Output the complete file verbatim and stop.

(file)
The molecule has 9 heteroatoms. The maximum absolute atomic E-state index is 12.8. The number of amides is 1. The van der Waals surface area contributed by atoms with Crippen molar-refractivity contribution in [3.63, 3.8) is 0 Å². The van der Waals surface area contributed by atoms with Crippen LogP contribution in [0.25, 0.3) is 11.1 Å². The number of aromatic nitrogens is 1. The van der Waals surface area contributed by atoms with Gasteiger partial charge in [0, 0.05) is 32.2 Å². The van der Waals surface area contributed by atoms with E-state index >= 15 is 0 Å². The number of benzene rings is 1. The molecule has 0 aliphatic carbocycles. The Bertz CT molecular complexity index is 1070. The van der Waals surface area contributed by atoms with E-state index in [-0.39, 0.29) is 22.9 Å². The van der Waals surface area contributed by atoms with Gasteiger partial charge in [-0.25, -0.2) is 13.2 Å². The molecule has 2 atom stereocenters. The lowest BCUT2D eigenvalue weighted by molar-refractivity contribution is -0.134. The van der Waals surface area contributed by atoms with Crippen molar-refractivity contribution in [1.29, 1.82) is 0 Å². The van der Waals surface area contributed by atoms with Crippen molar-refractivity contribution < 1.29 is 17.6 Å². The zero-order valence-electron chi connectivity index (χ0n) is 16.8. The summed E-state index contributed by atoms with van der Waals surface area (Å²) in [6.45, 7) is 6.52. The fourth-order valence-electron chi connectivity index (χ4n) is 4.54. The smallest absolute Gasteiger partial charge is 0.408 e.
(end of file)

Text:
The molecule has 9 heteroatoms. The maximum absolute atomic E-state index is 12.8. The number of amides is 1. The van der Waals surface area contributed by atoms with Crippen molar-refractivity contribution in [3.63, 3.8) is 0 Å². The van der Waals surface area contributed by atoms with Crippen LogP contribution in [0.25, 0.3) is 11.1 Å². The number of aromatic nitrogens is 1. The van der Waals surface area contributed by atoms with Gasteiger partial charge in [0, 0.05) is 32.2 Å². The van der Waals surface area contributed by atoms with E-state index >= 15 is 0 Å². The number of benzene rings is 1. The molecule has 0 aliphatic carbocycles. The Bertz CT molecular complexity index is 1070. The van der Waals surface area contributed by atoms with E-state index in [-0.39, 0.29) is 22.9 Å². The van der Waals surface area contributed by atoms with Gasteiger partial charge in [-0.25, -0.2) is 13.2 Å². The molecule has 2 atom stereocenters. The lowest BCUT2D eigenvalue weighted by molar-refractivity contribution is -0.134. The van der Waals surface area contributed by atoms with Crippen molar-refractivity contribution in [1.29, 1.82) is 0 Å². The van der Waals surface area contributed by atoms with Crippen molar-refractivity contribution < 1.29 is 17.6 Å². The zero-order valence-electron chi connectivity index (χ0n) is 16.8. The summed E-state index contributed by atoms with van der Waals surface area (Å²) in [6.45, 7) is 6.52. The fourth-order valence-electron chi connectivity index (χ4n) is 4.54. The smallest absolute Gasteiger partial charge is 0.408 e.